Abstracts (first author)
Plasticity in signalling behaviour reflects genetics as well as relative size in burying beetles (Nicrophorus vespilloides)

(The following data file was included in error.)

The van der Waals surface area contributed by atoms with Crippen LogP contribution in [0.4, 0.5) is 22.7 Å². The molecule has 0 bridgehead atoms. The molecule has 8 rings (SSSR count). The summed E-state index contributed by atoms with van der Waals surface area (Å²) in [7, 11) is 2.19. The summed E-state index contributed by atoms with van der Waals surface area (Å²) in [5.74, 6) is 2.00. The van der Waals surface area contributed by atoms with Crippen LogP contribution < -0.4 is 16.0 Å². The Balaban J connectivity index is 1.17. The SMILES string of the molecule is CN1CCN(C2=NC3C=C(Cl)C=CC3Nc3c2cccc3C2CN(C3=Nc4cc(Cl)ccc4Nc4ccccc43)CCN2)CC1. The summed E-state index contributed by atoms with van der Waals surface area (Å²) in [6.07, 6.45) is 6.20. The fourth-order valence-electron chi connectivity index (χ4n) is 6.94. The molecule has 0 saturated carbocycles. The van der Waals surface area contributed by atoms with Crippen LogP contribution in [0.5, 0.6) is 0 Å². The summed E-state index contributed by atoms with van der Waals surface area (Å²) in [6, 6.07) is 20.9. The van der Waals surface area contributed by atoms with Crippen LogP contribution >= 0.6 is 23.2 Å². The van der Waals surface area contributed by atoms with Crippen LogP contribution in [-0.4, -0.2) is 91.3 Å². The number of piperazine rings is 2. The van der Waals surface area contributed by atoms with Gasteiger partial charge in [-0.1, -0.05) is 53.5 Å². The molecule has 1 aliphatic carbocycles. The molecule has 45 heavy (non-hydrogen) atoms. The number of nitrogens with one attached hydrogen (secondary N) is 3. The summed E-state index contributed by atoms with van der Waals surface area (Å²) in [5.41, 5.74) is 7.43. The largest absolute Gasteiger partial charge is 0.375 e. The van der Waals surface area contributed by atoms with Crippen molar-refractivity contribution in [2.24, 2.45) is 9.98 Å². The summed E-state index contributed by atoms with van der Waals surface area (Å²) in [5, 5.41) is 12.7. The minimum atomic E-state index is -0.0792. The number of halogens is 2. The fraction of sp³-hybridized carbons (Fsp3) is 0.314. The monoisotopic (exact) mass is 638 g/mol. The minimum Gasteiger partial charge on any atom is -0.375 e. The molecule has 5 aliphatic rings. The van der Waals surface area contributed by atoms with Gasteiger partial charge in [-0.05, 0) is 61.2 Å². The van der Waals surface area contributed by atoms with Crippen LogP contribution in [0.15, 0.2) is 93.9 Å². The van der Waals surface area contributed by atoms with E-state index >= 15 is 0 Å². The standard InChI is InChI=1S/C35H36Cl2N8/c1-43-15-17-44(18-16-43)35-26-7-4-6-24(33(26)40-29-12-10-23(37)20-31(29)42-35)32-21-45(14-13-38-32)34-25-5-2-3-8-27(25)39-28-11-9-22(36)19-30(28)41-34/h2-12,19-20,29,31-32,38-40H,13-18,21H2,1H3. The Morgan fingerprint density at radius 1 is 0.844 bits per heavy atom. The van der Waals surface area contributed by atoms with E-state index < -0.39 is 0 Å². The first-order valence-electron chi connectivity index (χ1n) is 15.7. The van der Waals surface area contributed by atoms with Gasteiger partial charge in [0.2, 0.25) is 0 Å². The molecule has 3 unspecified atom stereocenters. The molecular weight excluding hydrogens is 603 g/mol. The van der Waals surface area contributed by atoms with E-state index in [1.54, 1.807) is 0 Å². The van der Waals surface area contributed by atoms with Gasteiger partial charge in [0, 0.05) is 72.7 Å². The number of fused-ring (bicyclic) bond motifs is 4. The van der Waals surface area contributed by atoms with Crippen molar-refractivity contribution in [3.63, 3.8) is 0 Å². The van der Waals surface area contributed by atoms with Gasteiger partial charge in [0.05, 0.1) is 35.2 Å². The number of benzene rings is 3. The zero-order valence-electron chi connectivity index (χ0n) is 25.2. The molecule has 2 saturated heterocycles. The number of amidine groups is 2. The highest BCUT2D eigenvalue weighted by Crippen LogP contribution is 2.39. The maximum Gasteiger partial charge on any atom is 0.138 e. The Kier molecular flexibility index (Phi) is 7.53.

In animals with intra-sexual competition for mates signalling strategies to attract reproductive partners often vary between individuals. How much of this variation is conditional and adopted when an individual is likely to be at a competitive disadvantage and how much is genetically based is a difficult question to address, as there can be strong pleiotropy between the conditions (e.g., social status or size) and the likelihood of adopting a given strategy. To tease apart the contributions of genetics and competitive status of males here we compare the likelihood of adopting a resource-based or satellite signalling behaviour in populations of burying beetles that have experienced 14 generations of artificial bi-directional selection for mating rate. We hypothesized that if signalling behaviour is genetically influenced, males selected for high mating frequency would exhibit more persistent signalling behaviour when on a resource required for reproduction (mouse carcass) than males selected for low mating frequency. Alternatively, if signalling tactics are conditional, we predicted that relative size would influence signalling behaviour more than which selection line males were from. We found that the extent of signalling on a carcass reflected the focal males relative size more than selection history. However, the extent of “sneaking” behaviour (signalling off the carcass) reflected both selection regime and relative size. Thus, we find that genetics and conditional influences make different contributions to alternative mating strategies.